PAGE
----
All of us involved in the Bromley Buzz podcast love the arts in one form or another, from The Jersey Boys (Sarah) to figure skating (Zeenat), to The Lament for Icarus by Draper (Darren), to Comicon (Tim). So much more that is uplifting and beautiful and that makes life worth living could be added.
Breaking the Code at Bromley Little Theatre, which runs until 9th July during the Bromley Arts Festival, is just as worthy of love, being a fine piece of theatre, but emotionally it is vexing as it reflects so painfully on the way some people were treated during a period of history that we have not moved fully away from. The theatre website describes it in these words, “Last performed at BLT in 1991, this compassionate play is the story of Alan Turing, mathematician and father of computer science. Turing ‘broke the code’ in two ways: he cracked the German Enigma code during World War II and also shattered the English code of sexual discretion with his homosexuality. A compelling piece of modern theatre that has certainly stood the test of time.”
Kerrin Roberts in the lead role brilliantly conveyed both Turing’s passion and the tunnel vision that changed history and made him sadly vulnerable to an establishment that used his vision, then condemned his lifestyle. Charlie D’Imperio as the slippery Ron Miller, one of Turing’s partners, the suitably soulless policeman Mick Ross (Giles Tebbitts) and Paul Ackroyd as Dillwyn Knox stood out in a strong cast that brought out the best of what is a remarkable story.
We could talk more about the simple set that was frequently re-shuffled to good effect, the wonderful opening to the second half, and the Desdemona-like conclusion for Turing, but we won’t. What we will talk about is respect. Respect for the play, for the performance, and for its importance. What happened to Turing was very recent in historical terms. The law has changed, but how far has society moved on? When it is a surprise and a celebration when an isolated famous LGBTQ+ person ‘comes out’ in sport, have we really moved on so much? Are the pressures that tortured Turing – who experienced chemical castration – so well resolved now? Perhaps doubt about the extent of that resolution reinforces why this play is one where anger might be for some the dominant emotion as the play concludes.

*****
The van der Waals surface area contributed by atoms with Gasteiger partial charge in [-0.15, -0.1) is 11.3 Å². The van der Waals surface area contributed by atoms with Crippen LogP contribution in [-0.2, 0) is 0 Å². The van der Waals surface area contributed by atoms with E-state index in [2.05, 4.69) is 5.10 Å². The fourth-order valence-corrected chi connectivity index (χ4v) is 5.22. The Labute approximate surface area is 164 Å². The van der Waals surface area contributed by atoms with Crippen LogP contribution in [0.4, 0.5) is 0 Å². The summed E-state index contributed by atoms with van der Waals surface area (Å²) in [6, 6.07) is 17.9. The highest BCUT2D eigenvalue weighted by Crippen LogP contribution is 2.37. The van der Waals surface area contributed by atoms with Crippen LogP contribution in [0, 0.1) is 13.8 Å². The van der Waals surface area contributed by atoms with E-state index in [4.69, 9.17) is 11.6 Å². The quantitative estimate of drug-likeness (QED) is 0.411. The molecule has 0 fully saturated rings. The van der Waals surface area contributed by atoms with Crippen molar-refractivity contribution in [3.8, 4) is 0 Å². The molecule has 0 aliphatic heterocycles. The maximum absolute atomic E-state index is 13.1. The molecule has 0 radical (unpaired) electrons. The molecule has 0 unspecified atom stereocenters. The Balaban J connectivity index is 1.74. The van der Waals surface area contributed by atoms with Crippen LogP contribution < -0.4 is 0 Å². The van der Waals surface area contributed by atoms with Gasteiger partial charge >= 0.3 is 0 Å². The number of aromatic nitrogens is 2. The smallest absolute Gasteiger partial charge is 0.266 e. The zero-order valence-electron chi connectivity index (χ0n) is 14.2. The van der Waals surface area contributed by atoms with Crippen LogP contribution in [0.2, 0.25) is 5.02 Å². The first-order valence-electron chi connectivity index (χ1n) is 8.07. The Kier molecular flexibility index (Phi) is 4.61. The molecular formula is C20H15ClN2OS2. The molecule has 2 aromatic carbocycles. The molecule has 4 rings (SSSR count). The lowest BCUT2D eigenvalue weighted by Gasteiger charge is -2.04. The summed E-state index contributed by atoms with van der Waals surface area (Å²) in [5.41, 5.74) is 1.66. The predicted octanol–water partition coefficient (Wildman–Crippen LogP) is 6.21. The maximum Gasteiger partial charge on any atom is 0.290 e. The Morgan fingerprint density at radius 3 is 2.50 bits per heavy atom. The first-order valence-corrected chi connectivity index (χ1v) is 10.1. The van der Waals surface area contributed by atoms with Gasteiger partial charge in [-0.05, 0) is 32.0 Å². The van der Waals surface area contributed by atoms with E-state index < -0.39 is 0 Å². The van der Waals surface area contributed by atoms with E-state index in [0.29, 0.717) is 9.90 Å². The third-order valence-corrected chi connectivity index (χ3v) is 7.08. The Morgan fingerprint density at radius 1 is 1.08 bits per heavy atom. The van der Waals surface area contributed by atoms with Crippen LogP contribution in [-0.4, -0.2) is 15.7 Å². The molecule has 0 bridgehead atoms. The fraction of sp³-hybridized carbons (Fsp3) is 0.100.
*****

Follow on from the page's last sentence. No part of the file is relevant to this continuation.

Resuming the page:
Yet that is part of the beauty of the arts. Their ability to evoke negative emotions which spark constructive thinking can often be an engine for positive change, a force for good, as this play can be viewed. This was a great choice of play to put on in the 50th year of Pride, a celebration Turing did not live to see, although he should have. Pride events continue across the UK and can be viewed here. Tickets to Breaking the Code are here.
Darren Weale, 6th July 2022